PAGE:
During the Korean War, Fort A.P. Hill was a major staging area for units deploying to Europe, including the VII Corps Headquarters and the Third Armored Cavalry Regiment. The fort was the major center for Engineer Officer Candidate School training (students from Fort Belvoir) during the Vietnam War.

Fort A.P. Hill today is a training and maneuver center focused on providing realistic joint and combined arms training. All branches of the Armed Forces train on Fort A.P. Hill and the installation has also hosted training from foreign allies. Whether it's providing support for a mobilization or helping units train for deployment, Fort A.P. Hill's state-of-the-art training facilities and ranges, and professional support staff, continue to ensure America's Armed Forces have the edge needed to win in 21st Century battlespace.

Named for Distinguished Confederate Commander

The installation was named in honor of Lt. Gen. Ambrose Powell Hill, a Virginia native who distinguished himself as a Confederate commander during the Civil War. Rising from colonel to major general in three months, General Hill took command of one of Lee’s three corps in 1863. Two years later, as Grant’s forces laid siege to Petersburg, Virginia, General Hill was mortally wounded as he rode his stallion, Champ, to the front. He had not yet reached his 40th birthday.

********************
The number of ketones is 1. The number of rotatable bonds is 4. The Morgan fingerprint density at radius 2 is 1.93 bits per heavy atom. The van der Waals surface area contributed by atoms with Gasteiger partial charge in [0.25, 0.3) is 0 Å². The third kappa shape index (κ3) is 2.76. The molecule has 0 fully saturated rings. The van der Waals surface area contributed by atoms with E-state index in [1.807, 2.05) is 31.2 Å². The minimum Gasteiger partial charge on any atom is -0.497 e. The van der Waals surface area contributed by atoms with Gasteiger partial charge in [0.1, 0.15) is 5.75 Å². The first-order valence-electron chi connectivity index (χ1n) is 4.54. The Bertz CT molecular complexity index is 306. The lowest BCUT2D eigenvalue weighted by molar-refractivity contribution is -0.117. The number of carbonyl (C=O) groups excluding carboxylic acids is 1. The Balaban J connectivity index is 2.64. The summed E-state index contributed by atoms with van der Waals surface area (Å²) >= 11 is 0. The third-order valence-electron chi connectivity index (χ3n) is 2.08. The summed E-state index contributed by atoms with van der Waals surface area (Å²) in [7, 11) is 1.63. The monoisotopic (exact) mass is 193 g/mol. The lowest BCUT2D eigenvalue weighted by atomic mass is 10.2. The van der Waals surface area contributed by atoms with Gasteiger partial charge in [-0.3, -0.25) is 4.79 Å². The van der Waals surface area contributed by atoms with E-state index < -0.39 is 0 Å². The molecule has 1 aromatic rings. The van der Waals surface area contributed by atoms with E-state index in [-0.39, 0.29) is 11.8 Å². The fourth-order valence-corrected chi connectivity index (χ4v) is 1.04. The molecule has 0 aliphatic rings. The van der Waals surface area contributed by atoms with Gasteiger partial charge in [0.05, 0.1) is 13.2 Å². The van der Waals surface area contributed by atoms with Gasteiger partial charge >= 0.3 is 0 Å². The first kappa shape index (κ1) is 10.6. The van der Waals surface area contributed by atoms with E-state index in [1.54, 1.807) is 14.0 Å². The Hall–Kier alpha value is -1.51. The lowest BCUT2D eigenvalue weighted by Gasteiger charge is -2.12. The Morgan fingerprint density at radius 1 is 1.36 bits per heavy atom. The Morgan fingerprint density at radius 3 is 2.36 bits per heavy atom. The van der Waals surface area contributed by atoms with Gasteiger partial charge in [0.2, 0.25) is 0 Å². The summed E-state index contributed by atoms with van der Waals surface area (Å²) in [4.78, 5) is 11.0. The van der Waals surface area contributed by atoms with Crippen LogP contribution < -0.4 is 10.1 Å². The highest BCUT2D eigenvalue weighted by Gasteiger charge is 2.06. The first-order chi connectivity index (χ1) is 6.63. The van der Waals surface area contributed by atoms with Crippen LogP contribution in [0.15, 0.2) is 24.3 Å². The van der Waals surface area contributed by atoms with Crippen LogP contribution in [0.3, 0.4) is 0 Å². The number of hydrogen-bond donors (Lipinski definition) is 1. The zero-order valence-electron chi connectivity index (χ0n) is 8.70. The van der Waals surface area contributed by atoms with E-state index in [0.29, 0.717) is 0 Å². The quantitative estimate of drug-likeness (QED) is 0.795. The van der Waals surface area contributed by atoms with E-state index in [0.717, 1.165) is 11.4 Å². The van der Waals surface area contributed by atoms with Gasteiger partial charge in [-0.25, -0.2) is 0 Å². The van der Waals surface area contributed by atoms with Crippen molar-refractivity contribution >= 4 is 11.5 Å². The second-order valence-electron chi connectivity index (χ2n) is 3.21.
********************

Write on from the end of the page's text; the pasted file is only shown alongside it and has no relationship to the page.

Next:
One week later, Lee surrendered to Grant at Appomattox. A fortnight later, John Wilkes Booth was killed at the Garrett farmhouse, which was situated just beyond the present boundaries of the fort.


It is used year-round for military training of both active and reserve troops of the Army, Navy, Marines, and Air Force, as well as other government agencies. These include the Departments of State and Interior; U.S. Customs Service; and federal, state and local security and law enforcement agencies. The primary mission of Ft. A. P. Hill is as an Aerial Gunnery Range supporting Combat Training for Rotary Wing (Helicopter) Aircraft.

Fort A.P. Hill and the Boy Scouts of America

The installation has also hosted the Boy Scouts of America National Jamboree in 1981, 1985, 1989, 1993, 1997, 2001 and 2005. The number of participants each time included approximately 35,000 Boy Scouts and some 250,000 visitors. See National Jamboree